Specific Narrative Kinks: Villains as constricts

What do I mean by this:

Usually, when I talk about negative power dynamics, there is a very consistent direction for the morality line. The principle is doing wrong in what they are doing to the constrict, and so the principles are the villains, while the constricts, generally, are the heroes. This is a dynamic that I like a lot and I get a lot out of. Sometimes, however, I like to reverse it. Sometimes, it is the heroes who are in power, and the villains who are the prisoners [1]. This kink is about that dynamic.

Categories:

The categories for this kink for me are generally about the attitude of the villain-constrict. At the moment, I can think of three in particular that I like.

  1. Guilt
    This is for the repentant villains. They’ve come to see the wrong of what they’ve done, and now condemn themselves for it. They likely think their new status as the constrict is correct and deserved. As such, this is basically the setup for my rather enormous kink for guilt.
  2. Irony
    These villains get the amused kind of enjoyment out of their power and out of using it, and that hasn’t changed now that they’re on the wrong end of a power dynamic. They’ll never show that their situation bothers them (if it even does). When they reference it (and they usually do, with words or gestures) it’s always with a smile, often accompanied by ironic complements to their captors. They are, however, also likely to be pragmatic, and avoid outright provoking  their more powerfully positioned captors. Since heroes are generally less interested than villains in torturing people for disrespect, they can thus create a situation where their attitude allows them to save face while they use their cooperation to advance their wellbeing. As such, they are excellent candidates for becoming boxed crook teammates for the heroes.
    Examples: Loki in SHIELD custody in Avengers has elements of this (however, since he knows/feels himself to actually be in a position of more power, he also just outright acts like a principle a lot. You can see the two sides in the beginnings of these clips versus the rest of them).

    Loki in parts of Thor: the Dark World also has elements.
    Neal Caffrey of White Collar (at least the first few episodes, which is what I watched) is an example with somewhat less villainousness.

  3. Self-Presence
    These villains are more interested in getting what they want than in having fun, and being on the wrong side of a power dynamic has in no way made them doubt their competence or success. It may be part of the plan, it may be an unplanned inconvenience that they’re sure will be dealt with shortly, but either way, they’re not going to be particularly concerned. They won’t pointlessly antagonize their captors because it’s just that – pointless. In fact, they’re unlikely to acknowledge their situation at all, and won’t act particularly differently from how they usually do when they’re not a prisoner.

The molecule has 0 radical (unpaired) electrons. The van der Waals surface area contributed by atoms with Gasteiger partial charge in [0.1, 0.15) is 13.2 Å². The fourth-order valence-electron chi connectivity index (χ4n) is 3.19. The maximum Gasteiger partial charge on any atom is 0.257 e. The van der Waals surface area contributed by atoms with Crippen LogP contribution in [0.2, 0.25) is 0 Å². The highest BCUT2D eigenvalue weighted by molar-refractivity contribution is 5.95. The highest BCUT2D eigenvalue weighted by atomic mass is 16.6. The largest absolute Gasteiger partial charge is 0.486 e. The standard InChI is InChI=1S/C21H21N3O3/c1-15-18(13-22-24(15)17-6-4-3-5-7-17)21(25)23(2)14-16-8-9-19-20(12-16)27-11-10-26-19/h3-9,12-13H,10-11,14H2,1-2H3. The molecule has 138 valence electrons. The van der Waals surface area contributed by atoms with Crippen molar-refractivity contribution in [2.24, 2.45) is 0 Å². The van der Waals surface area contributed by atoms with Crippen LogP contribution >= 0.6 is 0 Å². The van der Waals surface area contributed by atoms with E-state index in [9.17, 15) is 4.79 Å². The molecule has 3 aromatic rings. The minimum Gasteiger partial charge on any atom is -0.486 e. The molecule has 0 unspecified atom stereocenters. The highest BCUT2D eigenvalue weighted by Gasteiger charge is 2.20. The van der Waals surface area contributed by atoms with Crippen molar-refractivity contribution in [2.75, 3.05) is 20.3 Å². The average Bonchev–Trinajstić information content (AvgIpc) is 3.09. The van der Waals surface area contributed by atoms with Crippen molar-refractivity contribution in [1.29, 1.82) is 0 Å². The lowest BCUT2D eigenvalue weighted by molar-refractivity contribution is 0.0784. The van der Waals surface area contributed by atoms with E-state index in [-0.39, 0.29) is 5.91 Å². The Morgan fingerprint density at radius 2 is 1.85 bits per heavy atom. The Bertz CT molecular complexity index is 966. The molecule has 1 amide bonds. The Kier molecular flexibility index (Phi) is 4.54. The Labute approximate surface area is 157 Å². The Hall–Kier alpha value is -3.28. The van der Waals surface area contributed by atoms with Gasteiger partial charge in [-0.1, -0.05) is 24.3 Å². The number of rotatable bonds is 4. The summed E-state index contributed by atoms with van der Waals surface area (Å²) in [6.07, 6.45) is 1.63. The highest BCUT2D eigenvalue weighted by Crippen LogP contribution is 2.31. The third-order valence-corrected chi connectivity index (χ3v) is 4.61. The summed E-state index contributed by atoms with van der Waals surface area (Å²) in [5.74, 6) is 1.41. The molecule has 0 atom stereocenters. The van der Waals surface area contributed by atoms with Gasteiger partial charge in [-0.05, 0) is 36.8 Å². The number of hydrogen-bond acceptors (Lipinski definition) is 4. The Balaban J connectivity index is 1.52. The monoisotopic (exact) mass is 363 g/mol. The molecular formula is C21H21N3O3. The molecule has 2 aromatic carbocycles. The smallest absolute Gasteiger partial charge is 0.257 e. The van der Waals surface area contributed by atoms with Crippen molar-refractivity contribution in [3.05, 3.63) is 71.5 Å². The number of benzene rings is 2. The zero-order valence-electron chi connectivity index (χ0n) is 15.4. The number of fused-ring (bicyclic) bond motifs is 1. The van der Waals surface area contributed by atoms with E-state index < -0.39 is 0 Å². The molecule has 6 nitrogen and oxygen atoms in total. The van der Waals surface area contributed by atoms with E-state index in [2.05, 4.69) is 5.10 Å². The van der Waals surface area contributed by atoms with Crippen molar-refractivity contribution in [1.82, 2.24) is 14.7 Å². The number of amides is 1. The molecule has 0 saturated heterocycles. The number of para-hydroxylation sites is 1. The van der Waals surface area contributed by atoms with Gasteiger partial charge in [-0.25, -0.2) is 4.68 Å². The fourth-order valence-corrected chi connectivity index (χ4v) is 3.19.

Examples: an excellent example of this is John Harrison of Star Trek: Into Darkness.

    http://www.youtube.com/watch?v=gnZJjNjMg98

Actionable counterpart:

The guilt type was the dynamic in one of my best scenes ever, and it was awesome. The irony type would be incredibly fun to act, I think, but since I do want to be beaten up and such, I’d be much more interested in playing the same attitude but as a hero-constrict. Likewise for the self-presence type.

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[1] This could be seen as violating the “what the principal is doing is wrong” definition of negative dynamics. I still consider them in this category, because they’re still not positive and still specifically non-consentual. If the hero-principle is not seen as doing something wrong, it’s not because they’re acting with consent, but because their actions, in being toward a villain, are considered justified. Which can raise all sorts of interesting moral questions, but this is not the place for them.

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Guilt and Forgiveness

Guilt and forgiveness are two related words/concepts that are very powerful for me, both in a kink way (especially guilt, there), and in other ways. As such, I’ve spent some time thinking about what they mean to me.

Most fundamentally, guilt, to me is about separation and distance, and forgiveness is about bringing back and together again.

Beyond that, for me there are three kinds of guilt: fact-and-not-feeling guilt, from-inside guilt, and from-outside guilt. (They are not mutually exclusive, and more than one can be present in a situation at the same time).

Fact-and-not-feeling guilt is, as the name suggests, not about anyone’s emotions. It is about a situation where someone did something that they are now being considered guilty for. As such, they are seen as separated in this way from everyone else – they might be regarded differently, treated differently, etc. In some cases, there is then some condition that can be met for the person to be able to ‘return’/to be forgiven – maybe if they ‘pay for their crime’ with some punishment, or if they show themselves to be penitent, or if enough time passes. And in some cases this is a permanent condition – that person is considered separate for life, and even if some conditions are met, they can never fully ‘return’/be fully forgiven. As far as I can tell, Les Misérables, for instance, is about this kind of situation.